Did management expect that type of domestic response? I’m convinced neither Jim Jorgensen nor his partners ever imagined grossing $200 million+ in less than 2 years. Wall street knew this as well. The IPO was doomed from its birth. As the IPO slowly crumbled, dreams of a successful Paid to Surf business model withered away.
Great Idea, Bad Management
At the end, Alladvantage paid over $120 million to its members. Now that’s odd. If the company generated over $200 million and paid out $120 million, where did the remaining $80 run off to?
Advertisements were bringing in large earnings, but management misused the retain earnings from advertisements. They invested in an IPO too quickly. There was a false inference in company stability. 10 million members is a large number, but out of the 1 billion internet users worldwide, Alladvantage reached only 1% of the global internet users.
Why not expand your subscriber base before issuing an IPO? Then let patience, time, and a large member network propel your business to new heights.
Management went back to the drawing board to reorganize this whole getting paid to surf deal, and then AGLOCO was born.
AGLOCO: The Web 2.0 version of Alladvantage
AGLOCO is the renaissance of a poorly managed web business. I’m incredibly impressed with the management’s patience the 2nd time around. Building a large network before issuing an IPO is the proper way to promote AGLOCO. I wish management had realized this 5 years ago.
Another improvement is allowing members to purchase shares of the company. It’s brilliant. Instead of letting wall street dictate the value of AGLOCO shares, put AGLOCO members in the driver’s seat. Shares will be traded on the London stock exchange, which prevents any US interference in case of a web 2.0 crash. But seriously, That’s highly unlikely given that web 2.0 companies are generating real profits you can see and feel. Those impression ads (CPM) over at Digg aren’t paying peanuts.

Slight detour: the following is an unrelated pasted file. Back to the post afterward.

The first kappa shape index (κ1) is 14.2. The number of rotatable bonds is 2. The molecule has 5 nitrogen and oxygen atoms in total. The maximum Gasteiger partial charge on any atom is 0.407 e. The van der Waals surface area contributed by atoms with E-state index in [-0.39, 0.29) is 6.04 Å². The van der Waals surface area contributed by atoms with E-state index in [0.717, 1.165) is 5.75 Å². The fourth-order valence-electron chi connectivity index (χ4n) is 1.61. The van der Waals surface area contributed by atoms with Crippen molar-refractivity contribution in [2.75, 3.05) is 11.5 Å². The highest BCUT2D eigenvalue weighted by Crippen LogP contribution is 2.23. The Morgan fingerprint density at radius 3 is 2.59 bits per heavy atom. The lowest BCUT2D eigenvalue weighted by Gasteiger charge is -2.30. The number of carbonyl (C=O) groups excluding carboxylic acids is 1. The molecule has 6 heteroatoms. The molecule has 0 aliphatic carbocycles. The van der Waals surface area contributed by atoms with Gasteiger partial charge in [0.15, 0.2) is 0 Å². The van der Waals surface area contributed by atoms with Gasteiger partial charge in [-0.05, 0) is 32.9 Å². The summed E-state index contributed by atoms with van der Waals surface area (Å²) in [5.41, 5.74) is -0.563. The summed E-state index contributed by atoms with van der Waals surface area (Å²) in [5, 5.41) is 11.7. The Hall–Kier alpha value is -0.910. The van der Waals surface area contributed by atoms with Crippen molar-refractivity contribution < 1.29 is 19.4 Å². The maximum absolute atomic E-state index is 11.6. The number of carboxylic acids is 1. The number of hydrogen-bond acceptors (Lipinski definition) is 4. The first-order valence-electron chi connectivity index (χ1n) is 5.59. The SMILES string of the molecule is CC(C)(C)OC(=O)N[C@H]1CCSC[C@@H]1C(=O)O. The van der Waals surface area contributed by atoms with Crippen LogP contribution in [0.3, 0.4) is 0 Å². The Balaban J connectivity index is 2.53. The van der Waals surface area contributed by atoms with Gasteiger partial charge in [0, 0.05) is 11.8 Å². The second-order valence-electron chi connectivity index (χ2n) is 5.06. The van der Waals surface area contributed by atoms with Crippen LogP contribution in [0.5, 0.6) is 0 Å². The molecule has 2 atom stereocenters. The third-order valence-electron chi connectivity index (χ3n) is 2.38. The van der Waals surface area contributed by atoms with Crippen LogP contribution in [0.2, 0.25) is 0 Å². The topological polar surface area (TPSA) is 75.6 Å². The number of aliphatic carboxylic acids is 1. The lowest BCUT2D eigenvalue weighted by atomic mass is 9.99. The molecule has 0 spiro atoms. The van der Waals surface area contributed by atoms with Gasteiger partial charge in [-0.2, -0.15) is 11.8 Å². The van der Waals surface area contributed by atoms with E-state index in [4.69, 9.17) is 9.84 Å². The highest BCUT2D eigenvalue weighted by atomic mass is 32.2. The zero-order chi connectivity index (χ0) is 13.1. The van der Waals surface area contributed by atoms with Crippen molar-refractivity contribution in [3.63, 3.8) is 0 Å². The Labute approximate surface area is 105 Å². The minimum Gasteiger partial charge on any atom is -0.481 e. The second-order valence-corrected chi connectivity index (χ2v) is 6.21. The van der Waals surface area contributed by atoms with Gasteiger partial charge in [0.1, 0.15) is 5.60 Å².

The Golden Key: Your Referral Network
AGLOCO reinvented itself for the better, and best of all, it’s not too late to get in on the action. John Chow referred over 10,000 members, and made an astounding $25,000 from Alladvantage before it died.
The key is referrals. If you refer just 10 people, who then refer another 5 people each, your earnings can soar into the thousands. AGLOCO even provides a referral calculator for our inner greed.
If you want to refer someone to the program, swap your my user id BBBK0333 with yours.
My referral link is as shown: www.agloco.com/r/BBBK0333
High Expectations for AGLOCO
I can only imagine the earnings possibility with AGLOCO. Who knows, AGLOCO shares may carry more value than actual payouts. And when international web surfers get a taste of “Paid for Surf” fun, this company will take off and never look back. I expect great things from AGLOCO, and as a member can hardly wait for that toolbar to launch.
Launch day will change the way we surf the internet forever.
Sign up for AGLOCO, and Join the revolution!